“SNL” lightened up on its usually politically-charged cold open in honor of Mother’s Day, instead bringing on the cast’s moms, who poked fun at those kind of sketches.
The moms provided most of the jokes. Although they picked on their kids a bit — as mothers are so rightly allowed — most of them joked that they wished the show would ease up on the political stuff and, in particular, on mocking President Trump.
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“Mom, without your support, I would never have made it to ‘SNL’,” Kenan Thompson told his mom, Anne.
“I can’t imagine this show without you,” she responded. “I can’t remember when you weren’t on it.”
“But you like the show?” Thompson asked again.
“I do except the political stuff. We get it!” Anne said, as Thompson quickly led her off the stage.
The trend of Trump-supporting moms complaining about “SNL” continued with Mikey Day introducing his mom, Sylvia.
“Did you ever think I would be on ‘SNL’ one day?” he asked.
“No,” she answered.
“Awesome,” he said. “Remember, I was in that production of ‘The Crucible’ in high school?” Day continued.
“Oh yeah, ‘The Crucible.’ It’s a lot like that witch hunt against President Trump,” she said, as Day quickly led her off camera.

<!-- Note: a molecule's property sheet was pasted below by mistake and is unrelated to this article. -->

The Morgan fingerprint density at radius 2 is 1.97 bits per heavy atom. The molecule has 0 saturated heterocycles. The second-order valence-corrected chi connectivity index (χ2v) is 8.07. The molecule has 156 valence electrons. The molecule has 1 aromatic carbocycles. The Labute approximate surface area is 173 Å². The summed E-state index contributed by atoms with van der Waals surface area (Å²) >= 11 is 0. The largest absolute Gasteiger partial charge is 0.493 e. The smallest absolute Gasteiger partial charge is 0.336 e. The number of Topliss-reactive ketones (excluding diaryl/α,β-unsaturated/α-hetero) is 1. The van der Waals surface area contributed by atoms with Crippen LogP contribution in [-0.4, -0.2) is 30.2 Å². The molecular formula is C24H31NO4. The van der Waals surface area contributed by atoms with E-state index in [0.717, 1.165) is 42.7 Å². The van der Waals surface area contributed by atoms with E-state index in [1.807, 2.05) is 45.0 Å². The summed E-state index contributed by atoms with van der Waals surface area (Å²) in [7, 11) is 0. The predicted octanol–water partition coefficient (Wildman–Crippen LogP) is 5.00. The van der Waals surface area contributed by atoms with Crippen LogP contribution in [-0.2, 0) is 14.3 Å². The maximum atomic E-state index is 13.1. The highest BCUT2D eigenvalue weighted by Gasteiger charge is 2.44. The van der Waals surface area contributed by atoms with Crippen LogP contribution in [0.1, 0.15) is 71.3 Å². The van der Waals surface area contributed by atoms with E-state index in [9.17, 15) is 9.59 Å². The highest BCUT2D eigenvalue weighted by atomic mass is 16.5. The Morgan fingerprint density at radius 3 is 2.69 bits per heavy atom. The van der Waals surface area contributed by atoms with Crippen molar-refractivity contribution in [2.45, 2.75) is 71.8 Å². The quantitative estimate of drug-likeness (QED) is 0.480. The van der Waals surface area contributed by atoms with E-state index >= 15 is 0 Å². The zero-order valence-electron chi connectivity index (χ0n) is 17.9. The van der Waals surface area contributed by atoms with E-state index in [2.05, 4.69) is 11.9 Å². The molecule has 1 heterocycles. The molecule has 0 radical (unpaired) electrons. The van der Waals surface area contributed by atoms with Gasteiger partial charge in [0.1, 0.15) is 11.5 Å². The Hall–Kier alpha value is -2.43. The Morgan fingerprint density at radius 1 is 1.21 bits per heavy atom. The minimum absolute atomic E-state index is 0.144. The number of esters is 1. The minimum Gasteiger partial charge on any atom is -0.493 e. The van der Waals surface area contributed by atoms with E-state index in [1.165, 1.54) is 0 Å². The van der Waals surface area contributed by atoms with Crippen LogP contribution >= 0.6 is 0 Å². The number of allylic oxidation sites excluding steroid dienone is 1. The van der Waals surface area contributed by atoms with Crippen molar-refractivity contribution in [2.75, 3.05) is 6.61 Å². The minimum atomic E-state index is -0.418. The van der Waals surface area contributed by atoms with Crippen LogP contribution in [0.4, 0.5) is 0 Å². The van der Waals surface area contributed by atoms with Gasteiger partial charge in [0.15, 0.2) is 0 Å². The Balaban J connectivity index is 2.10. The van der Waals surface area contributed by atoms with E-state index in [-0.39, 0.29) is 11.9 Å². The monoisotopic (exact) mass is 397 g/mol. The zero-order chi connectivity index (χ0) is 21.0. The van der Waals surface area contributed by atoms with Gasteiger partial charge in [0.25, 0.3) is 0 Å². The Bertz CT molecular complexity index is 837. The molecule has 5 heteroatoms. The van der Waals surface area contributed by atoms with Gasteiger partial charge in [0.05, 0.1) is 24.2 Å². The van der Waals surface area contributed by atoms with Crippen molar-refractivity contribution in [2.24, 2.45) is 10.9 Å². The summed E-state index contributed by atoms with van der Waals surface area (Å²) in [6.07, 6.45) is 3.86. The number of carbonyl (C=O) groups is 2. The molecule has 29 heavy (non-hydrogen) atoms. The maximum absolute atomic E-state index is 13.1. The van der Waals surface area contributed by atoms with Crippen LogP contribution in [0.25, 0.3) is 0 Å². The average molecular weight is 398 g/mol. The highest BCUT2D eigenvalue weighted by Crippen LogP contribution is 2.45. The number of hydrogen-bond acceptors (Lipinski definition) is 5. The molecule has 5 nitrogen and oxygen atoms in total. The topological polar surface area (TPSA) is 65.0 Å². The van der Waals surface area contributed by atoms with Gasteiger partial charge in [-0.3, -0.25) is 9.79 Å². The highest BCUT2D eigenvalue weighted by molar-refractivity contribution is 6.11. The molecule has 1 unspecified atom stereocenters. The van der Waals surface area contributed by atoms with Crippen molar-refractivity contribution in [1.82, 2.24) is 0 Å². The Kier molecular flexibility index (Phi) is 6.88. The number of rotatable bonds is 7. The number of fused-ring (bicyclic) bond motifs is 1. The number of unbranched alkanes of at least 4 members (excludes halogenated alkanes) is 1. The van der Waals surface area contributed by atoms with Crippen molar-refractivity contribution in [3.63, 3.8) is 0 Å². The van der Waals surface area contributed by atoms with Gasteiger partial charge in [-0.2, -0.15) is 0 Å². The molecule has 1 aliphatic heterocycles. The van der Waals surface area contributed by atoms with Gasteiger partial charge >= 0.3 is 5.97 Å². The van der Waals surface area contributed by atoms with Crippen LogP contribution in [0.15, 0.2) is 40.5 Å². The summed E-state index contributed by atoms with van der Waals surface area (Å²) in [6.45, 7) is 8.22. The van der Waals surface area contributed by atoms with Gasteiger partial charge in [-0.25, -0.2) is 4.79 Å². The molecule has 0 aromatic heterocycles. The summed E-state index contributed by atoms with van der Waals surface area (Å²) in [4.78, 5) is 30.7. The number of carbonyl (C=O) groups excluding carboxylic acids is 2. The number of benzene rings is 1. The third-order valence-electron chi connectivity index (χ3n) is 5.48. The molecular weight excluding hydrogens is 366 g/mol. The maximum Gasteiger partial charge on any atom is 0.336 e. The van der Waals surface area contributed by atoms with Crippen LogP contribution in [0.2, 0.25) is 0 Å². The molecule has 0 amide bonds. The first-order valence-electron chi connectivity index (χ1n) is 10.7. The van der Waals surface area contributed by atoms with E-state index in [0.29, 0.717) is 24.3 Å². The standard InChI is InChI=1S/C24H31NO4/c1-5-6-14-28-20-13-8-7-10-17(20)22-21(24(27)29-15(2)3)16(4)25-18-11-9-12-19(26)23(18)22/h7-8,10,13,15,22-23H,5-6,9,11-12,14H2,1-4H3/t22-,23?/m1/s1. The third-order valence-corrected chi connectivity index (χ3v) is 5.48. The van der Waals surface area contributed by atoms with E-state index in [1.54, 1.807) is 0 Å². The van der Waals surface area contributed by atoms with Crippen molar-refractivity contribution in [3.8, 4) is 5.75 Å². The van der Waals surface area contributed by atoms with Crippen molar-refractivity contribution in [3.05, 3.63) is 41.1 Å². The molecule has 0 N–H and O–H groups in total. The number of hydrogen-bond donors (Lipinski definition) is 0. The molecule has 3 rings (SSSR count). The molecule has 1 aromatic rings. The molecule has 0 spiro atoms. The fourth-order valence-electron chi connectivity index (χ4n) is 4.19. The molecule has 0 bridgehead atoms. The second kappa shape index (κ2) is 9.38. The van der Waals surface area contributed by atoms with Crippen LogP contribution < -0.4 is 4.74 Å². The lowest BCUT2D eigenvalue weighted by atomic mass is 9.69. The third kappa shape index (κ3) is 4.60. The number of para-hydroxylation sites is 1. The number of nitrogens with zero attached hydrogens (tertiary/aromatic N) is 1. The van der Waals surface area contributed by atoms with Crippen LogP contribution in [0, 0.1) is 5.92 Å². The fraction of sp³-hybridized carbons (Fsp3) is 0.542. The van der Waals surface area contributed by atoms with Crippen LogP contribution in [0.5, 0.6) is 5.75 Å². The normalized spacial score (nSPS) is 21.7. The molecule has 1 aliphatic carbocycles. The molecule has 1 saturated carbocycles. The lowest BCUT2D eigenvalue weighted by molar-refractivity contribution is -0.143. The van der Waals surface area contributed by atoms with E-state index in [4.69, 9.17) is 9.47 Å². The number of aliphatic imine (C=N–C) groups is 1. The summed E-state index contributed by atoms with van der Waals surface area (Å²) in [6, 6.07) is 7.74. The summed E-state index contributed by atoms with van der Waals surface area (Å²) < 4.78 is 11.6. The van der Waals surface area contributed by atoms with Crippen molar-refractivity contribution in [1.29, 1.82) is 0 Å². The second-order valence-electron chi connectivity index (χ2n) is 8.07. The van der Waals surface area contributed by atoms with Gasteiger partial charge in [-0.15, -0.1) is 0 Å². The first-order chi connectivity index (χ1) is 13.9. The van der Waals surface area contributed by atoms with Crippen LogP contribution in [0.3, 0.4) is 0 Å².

Newer cast member Luke Null brought out his mom Cindy, who he said always gives him the best advice.
“Enough with the Trump jokes,” Cindy said. “And why doesn’t ‘SNL’ ever talk about crooked Hillary?”
“Mom, I’m so new here, please don’t do this,” he pleaded.
When Colin Jost, who is headwriter along with Michael Che, came out with his mom Carrie, he used the opportunity to get some affirmation on the show’s political sketches.
“You like the politics on the show, right?” Jost asked.
“Well, I think Alec Baldwin does a great Trump impression, but why does it have to be so mean? Who writes that stuff?” she wondered.
“Yeah, I don’t know. I guess it’s mostly Michael Che,” Jost told her.